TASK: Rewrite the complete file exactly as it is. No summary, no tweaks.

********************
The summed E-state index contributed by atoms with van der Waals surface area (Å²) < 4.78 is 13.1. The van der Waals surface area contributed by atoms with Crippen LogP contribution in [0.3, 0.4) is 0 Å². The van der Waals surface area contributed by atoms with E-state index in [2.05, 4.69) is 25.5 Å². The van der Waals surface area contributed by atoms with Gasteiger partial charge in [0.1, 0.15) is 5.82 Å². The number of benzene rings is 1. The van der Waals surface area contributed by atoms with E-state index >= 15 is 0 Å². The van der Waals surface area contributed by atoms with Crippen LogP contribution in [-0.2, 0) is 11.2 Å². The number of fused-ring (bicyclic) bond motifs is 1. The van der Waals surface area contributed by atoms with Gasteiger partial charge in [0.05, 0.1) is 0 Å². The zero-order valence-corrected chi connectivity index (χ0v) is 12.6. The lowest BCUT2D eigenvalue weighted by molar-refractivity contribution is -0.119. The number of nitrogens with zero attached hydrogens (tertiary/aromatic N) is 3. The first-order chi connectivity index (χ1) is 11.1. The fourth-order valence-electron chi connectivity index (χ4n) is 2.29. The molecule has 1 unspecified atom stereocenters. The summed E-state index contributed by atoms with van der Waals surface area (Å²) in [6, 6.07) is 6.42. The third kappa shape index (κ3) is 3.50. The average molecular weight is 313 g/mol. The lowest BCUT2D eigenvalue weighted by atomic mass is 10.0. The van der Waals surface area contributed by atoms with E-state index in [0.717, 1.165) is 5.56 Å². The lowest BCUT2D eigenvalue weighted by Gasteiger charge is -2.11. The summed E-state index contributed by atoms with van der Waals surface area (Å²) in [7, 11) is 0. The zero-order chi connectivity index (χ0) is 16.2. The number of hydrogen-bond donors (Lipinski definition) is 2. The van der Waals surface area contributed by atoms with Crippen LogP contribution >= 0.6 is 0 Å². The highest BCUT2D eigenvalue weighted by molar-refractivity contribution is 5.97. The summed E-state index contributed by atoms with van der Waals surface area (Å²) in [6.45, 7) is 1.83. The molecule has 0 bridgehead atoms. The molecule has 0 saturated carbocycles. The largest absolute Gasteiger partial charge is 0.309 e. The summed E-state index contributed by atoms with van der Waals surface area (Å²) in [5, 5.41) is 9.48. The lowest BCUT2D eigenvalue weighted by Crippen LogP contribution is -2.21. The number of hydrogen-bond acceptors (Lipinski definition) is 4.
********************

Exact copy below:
The summed E-state index contributed by atoms with van der Waals surface area (Å²) < 4.78 is 13.1. The van der Waals surface area contributed by atoms with Crippen LogP contribution in [0.3, 0.4) is 0 Å². The van der Waals surface area contributed by atoms with E-state index in [2.05, 4.69) is 25.5 Å². The van der Waals surface area contributed by atoms with Gasteiger partial charge in [0.1, 0.15) is 5.82 Å². The number of benzene rings is 1. The van der Waals surface area contributed by atoms with E-state index >= 15 is 0 Å². The van der Waals surface area contributed by atoms with Crippen LogP contribution in [-0.2, 0) is 11.2 Å². The number of fused-ring (bicyclic) bond motifs is 1. The van der Waals surface area contributed by atoms with Gasteiger partial charge in [0.05, 0.1) is 0 Å². The zero-order valence-corrected chi connectivity index (χ0v) is 12.6. The lowest BCUT2D eigenvalue weighted by molar-refractivity contribution is -0.119. The number of nitrogens with zero attached hydrogens (tertiary/aromatic N) is 3. The first-order chi connectivity index (χ1) is 11.1. The fourth-order valence-electron chi connectivity index (χ4n) is 2.29. The molecule has 1 unspecified atom stereocenters. The summed E-state index contributed by atoms with van der Waals surface area (Å²) in [6, 6.07) is 6.42. The third kappa shape index (κ3) is 3.50. The average molecular weight is 313 g/mol. The lowest BCUT2D eigenvalue weighted by atomic mass is 10.0. The van der Waals surface area contributed by atoms with E-state index in [0.717, 1.165) is 5.56 Å². The lowest BCUT2D eigenvalue weighted by Gasteiger charge is -2.11. The summed E-state index contributed by atoms with van der Waals surface area (Å²) in [7, 11) is 0. The zero-order chi connectivity index (χ0) is 16.2. The number of hydrogen-bond donors (Lipinski definition) is 2. The van der Waals surface area contributed by atoms with Crippen LogP contribution >= 0.6 is 0 Å². The highest BCUT2D eigenvalue weighted by molar-refractivity contribution is 5.97. The summed E-state index contributed by atoms with van der Waals surface area (Å²) in [6.45, 7) is 1.83. The molecule has 0 bridgehead atoms. The molecule has 0 saturated carbocycles. The largest absolute Gasteiger partial charge is 0.309 e. The summed E-state index contributed by atoms with van der Waals surface area (Å²) in [5, 5.41) is 9.48. The lowest BCUT2D eigenvalue weighted by Crippen LogP contribution is -2.21. The number of hydrogen-bond acceptors (Lipinski definition) is 4.